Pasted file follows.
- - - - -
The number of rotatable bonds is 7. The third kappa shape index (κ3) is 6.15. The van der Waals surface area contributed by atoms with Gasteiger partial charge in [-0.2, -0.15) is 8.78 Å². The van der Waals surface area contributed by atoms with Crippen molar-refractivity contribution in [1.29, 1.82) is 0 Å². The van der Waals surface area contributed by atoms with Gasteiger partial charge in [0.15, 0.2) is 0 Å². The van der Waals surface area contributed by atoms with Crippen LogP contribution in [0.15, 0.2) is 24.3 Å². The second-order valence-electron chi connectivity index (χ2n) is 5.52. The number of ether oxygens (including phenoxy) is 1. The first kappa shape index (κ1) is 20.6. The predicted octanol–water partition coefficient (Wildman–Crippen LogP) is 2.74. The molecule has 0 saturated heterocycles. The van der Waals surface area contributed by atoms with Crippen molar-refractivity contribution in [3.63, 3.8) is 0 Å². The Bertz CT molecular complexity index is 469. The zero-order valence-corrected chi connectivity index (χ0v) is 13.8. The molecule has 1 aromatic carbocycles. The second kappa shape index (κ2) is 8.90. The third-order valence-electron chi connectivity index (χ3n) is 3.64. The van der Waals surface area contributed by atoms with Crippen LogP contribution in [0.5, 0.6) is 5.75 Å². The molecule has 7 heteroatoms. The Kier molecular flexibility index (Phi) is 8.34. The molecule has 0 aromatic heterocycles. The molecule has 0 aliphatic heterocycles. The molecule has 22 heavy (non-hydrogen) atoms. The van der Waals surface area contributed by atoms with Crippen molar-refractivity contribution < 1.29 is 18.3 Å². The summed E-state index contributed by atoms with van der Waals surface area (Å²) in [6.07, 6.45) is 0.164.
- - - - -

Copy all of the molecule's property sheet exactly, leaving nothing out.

The number of rotatable bonds is 7. The third kappa shape index (κ3) is 6.15. The van der Waals surface area contributed by atoms with Gasteiger partial charge in [-0.2, -0.15) is 8.78 Å². The van der Waals surface area contributed by atoms with Crippen molar-refractivity contribution in [1.29, 1.82) is 0 Å². The van der Waals surface area contributed by atoms with Gasteiger partial charge in [0.15, 0.2) is 0 Å². The van der Waals surface area contributed by atoms with Crippen LogP contribution in [0.15, 0.2) is 24.3 Å². The second-order valence-electron chi connectivity index (χ2n) is 5.52. The number of ether oxygens (including phenoxy) is 1. The first kappa shape index (κ1) is 20.6. The predicted octanol–water partition coefficient (Wildman–Crippen LogP) is 2.74. The molecule has 0 saturated heterocycles. The van der Waals surface area contributed by atoms with Crippen molar-refractivity contribution in [3.63, 3.8) is 0 Å². The Bertz CT molecular complexity index is 469. The zero-order valence-corrected chi connectivity index (χ0v) is 13.8. The molecule has 1 aromatic carbocycles. The second kappa shape index (κ2) is 8.90. The third-order valence-electron chi connectivity index (χ3n) is 3.64. The van der Waals surface area contributed by atoms with Crippen LogP contribution in [0.5, 0.6) is 5.75 Å². The molecule has 7 heteroatoms. The Kier molecular flexibility index (Phi) is 8.34. The molecule has 0 aromatic heterocycles. The molecule has 0 aliphatic heterocycles. The molecule has 22 heavy (non-hydrogen) atoms. The van der Waals surface area contributed by atoms with Crippen molar-refractivity contribution < 1.29 is 18.3 Å². The summed E-state index contributed by atoms with van der Waals surface area (Å²) in [6.07, 6.45) is 0.164.